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I wrote this scenario to test that when a user visits an unpublished entry they will see an error page:

Scenario: Unpublished entry
    Given there is an unpublished entry
    When a user visits the entry page
    Then he will see an error page

Steps

Given /^there is (?:an|one) unpublished entry$/ do
  @entry = create(:entry, published: false)
end

When /^a user visits the entry page$/ do
  visit entry_path(@entry)
end

Then(/^he will see an error page$/) do
  expect(response).to raise_error(ActiveRecord::RecordNotFound)
end

When running the test, it does not go past the second step because it fails with an ActiveRecord::RecordNotFound error; this is what I want, but it's happening on the wrong step.

When a user visits the entry page   # features/step_definitions/entry_steps.rb:17
  Couldn't find Entry with id=93 [WHERE "entries"."published" = 't'] (ActiveRecord::RecordNotFound)

Clearly I'm doing something wrong. How do I write my scenario to better express my intent, which is "visiting an unpublished entry will raise an error"?

share|improve this question
up vote 2 down vote accepted

There is a problem with your web application if you are returning ActiveRecord::RecordNotFound to a user. Users should never see Rails errors because it could give them sensitive information about your server. Plus it just looks funky!

Here is what the pattern should be:

  1. User requests invalid item
  2. Rails tries to find invalid item and throws ActiveRecord::RecordNotFound
  3. Rails catches ActiveRecord::RecordNotFound and redirects user to 404 page.

Then in Cucumber, you would test for the 404 page.

Here is a list of common HTML error codes for your edification.

EDIT

Here is a great way to catch your ActiveRecord::RecordNotFound errors.

class SomeModel
  around_filter :catch_not_found

private
  def catch_not_found
    yield
  rescue
     redirect_to not_found_url
  end
end

EDIT 2

You may want to return 403 Forbidden instead of 404 Not Found

EDIT 3

Here is a detailed discussion on why catching exceptions with cucumber is weird. This is another argument for catching and redirecting.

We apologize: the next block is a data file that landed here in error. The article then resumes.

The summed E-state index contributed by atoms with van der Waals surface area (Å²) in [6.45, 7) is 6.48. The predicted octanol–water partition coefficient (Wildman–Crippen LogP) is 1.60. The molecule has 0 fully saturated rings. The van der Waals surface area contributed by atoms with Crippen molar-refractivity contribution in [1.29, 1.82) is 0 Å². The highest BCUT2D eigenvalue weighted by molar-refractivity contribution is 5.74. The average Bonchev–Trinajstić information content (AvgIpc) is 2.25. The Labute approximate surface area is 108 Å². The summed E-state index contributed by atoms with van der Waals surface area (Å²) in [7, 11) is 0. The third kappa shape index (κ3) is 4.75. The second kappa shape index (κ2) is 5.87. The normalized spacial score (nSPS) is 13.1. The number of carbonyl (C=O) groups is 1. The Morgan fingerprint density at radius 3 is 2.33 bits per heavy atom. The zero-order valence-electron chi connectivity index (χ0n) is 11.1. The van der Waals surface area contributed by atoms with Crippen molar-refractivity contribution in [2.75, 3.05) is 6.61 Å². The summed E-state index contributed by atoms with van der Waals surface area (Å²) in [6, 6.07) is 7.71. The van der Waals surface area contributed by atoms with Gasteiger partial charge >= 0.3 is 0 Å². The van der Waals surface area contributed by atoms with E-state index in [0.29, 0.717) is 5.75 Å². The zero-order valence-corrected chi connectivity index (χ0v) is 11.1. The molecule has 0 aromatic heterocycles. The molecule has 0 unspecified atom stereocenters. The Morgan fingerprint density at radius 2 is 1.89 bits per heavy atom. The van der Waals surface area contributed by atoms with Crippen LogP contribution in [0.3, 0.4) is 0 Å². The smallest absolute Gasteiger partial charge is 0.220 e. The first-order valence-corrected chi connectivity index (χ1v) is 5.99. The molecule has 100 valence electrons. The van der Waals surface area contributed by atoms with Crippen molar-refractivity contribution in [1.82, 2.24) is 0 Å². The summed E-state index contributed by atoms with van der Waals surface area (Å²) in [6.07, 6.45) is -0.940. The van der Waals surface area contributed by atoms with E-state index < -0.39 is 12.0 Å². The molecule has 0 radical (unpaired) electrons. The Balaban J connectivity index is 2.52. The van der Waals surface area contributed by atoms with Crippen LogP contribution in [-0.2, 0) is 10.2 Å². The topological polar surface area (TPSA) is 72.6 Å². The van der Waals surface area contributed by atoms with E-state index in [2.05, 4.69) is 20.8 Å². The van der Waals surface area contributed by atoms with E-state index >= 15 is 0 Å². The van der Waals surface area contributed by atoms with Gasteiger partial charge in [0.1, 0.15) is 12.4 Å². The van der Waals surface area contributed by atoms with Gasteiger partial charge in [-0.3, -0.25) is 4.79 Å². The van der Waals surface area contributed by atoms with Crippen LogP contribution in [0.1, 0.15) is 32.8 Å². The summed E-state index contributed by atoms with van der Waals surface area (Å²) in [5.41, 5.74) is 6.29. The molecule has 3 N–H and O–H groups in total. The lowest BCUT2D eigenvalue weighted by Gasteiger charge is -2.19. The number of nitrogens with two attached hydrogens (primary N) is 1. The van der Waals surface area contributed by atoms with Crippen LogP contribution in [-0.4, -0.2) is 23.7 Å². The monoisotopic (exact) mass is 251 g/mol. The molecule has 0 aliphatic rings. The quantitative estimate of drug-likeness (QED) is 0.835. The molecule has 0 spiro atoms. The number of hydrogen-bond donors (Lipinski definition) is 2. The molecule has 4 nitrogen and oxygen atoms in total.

share|improve this answer
    
I disagree. He could be testing for the possibility that a user manually types an entry id in the address bar. Here the user is misusing the application, and it's not the developer's responsibility to protect him from a 404; there's little he can do to prevent this. For his end (the developer), he wants to be sure that an article that is unpublished does not get exposed via manually entering the url. – Mohamad Nov 18 '13 at 20:27
    
In which case it should throw an HTML error code. A web application should never be exposing an exception to the world. That is why there are HTML error codes! – screenmutt Nov 18 '13 at 20:29
    
I tend to agree, but in this particular case, where a user is potentially being malicious, I see no harm in displaying the Rails production error screen, which exposes very little other than there was an error of some sort. Going the extra mile to provide error handling for an error that should not happen with normal use seems like a generous undertaking for an undeserving recipient. – Mohamad Nov 18 '13 at 20:31
    
I think this is also a branding opportunity. It just looks tacky to return a standard error page. Instead if you return something more interesting and helpful, then the user may stick around. Returning the basic error page drives users away from your site reducing conversion. – screenmutt Nov 18 '13 at 20:34
1  
Come to think of it, I think you are right. This type of test is more suited for the controller rather than cucumber, which is designed to test end user interaction. +1 – Mohamad Nov 18 '13 at 20:50

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